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Things to watch for in the Canucks’ September skates and at training camp

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Photo credit:© Bob Frid-USA TODAY Sports
Lachlan Irvine
5 months ago
There’s a growing buzz in the air surrounding the Doug Mitchell Thunderbird Sports Centre.
It must be hockey season.
The Vancouver Canucks have gotten an early start to 2023-24 with some pre-training camp skates over at UBC’s arena, determined to avoid the kind of ice-cold start that torpedoed their last two seasons. That recent history is why just about everyone on the projected 20-man roster – and then some – arrived early for these optional practices.
But balancing those expectations is going to be crucial for the Canucks. The more desperately you play just to avoid an early season collapse, the more likely you are to hit the panic button at the first sign of trouble and end up in the same place.
That’s why before the puck drops on the regular season, the Canucks have to rediscover what makes coming to the rink fun and exciting; the kind of energized, creative hockey that makes skaters play a little more fearlessly and with less weight in their skates.
And with as many new people joining the locker room as you’d meet on the first episode of Survivor, that mission should be a lot easier to accomplish. Carson Soucy and Teddy Blueger have already gotten a head start with their new teammates, while Pius Suter and Ian Cole arrived on campus yesterday.
Even some familiar faces could bring a big boost to the Canucks’ bench. Tanner Pearson’s return to the ice after a hand injury took him out of commission in November sure proved that this week, and Ilya Mikheyev might too whenever he returns from his ACL injury.
Here are some of the most crucial pieces to watch for in the next month of Canucks’ practices and scrimmages.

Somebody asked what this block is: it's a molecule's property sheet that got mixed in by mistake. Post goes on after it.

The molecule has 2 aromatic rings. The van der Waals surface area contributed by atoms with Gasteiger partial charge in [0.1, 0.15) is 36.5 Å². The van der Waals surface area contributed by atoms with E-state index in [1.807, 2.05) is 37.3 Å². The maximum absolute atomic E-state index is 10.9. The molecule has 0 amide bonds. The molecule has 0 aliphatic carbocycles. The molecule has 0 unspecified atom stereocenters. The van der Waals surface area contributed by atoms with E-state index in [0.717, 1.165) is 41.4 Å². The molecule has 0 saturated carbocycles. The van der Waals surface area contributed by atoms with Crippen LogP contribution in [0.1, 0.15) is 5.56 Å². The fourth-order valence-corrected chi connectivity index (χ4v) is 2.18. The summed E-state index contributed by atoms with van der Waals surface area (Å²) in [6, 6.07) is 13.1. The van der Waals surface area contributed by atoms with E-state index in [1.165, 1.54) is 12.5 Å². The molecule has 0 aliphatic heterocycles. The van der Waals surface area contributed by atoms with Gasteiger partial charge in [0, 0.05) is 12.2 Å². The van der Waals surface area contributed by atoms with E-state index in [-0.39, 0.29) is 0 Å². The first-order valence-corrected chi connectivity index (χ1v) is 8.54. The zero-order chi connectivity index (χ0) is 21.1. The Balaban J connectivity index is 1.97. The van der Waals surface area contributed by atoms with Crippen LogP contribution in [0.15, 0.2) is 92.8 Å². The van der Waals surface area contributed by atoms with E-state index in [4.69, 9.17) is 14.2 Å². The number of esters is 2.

Boest Foot Forward

The amount of noise that’s surrounded Brock Boeser over the last two seasons has been unavoidable, be it trade rumours or critiques about his potential ceiling. But Boeser’s coming into this season motivated to re-earn his longtime spot on Elias Pettersson’s wing.
With Ilya Mikheyev’s injury status still a bit of a mystery, the battle for the first line’s right wing essentially comes down to Boeser and Anthony Beauvillier. Beauvillier looked right at home with Pettersson and Kuzmenko when he joined the team mid-season last year, but that came in a limited sample size of late-season games, and wasn’t a pace he was able to keep up to April.
It’s Boeser who has the long-standing connection with Pettersson that could make the top line from a one-two punch into a juggernaut. Even through the toughest stretches of his NHL career, Boeser has never finished with less than 45 points in a full season and if he stays healthy, it sure feels like he has another gear left to discover.

Quinn needs a partner

Like a rogue detective in an 80s cop show, Quinn Hughes needs a partner. He hasn’t had one since the archnemesis the Calgary Flames killed – sorry, signed – his last one, Chris Tanev.
Hughes has seen a revolving door of linemates in the last three seasons since Tanev moved to sunny Alberta. Now it’s time for a longer-term partner to step up and solidify their place next to him.
Currently, the top candidate is Filip Hronek. Hronek hasn’t had much time to get acquainted with his new team since injuries limited him to four games with the Canucks, but his scoring talent makes him a strong initial fit. His restricted free agency complicates matters beyond this season, but as far as the next 82 games go he could easily end up next to Hughes.
Ian Cole might get some reps alongside Hughes in the early going as well, having experience in the top 4 across his career including with the Lightning last year. But his veteran presence might make the coaching staff want to put him in a shutdown role with Carson Soucy or Matt Irwin instead.
We’ll get a better idea of where Rick Tocchet is leaning when training camp kicks off in a couple of weeks.

The battle for 3C

For the first time in ages, the Canucks have an honest-to-goodness position battle on their hands. Patrik Alvin’s biggest free agent splash was landing bottom six centres Teddy Blueger and Pius Suter, but only one of them can open the season as the team’s third-line centre.
Whichever one doesn’t end up as Rick Tocchet’s 3C will likely start the year filling in on the left wing for Ilya Mikheyev, though they could very easily step in and regularly take faceoffs regardless. As far as recent faceoff success goes, the upper hand belongs to Blueger, who won more of his 500 faceoffs last season than he lost.
But Suter also took over half a thousand draws in 2022-23, and he’s also been a more consistent offensive contributor over the last three seasons than Blueger has. Perhaps the likeliest early scenario is to put Blueger in the middle first, with Suter on his wing as a scoring threat.
But regardless of who gets the 3C nod from Tocchet, either way you slice it, depth at centre is a problem the Canucks have wished for ages. Now, they might finally have it.

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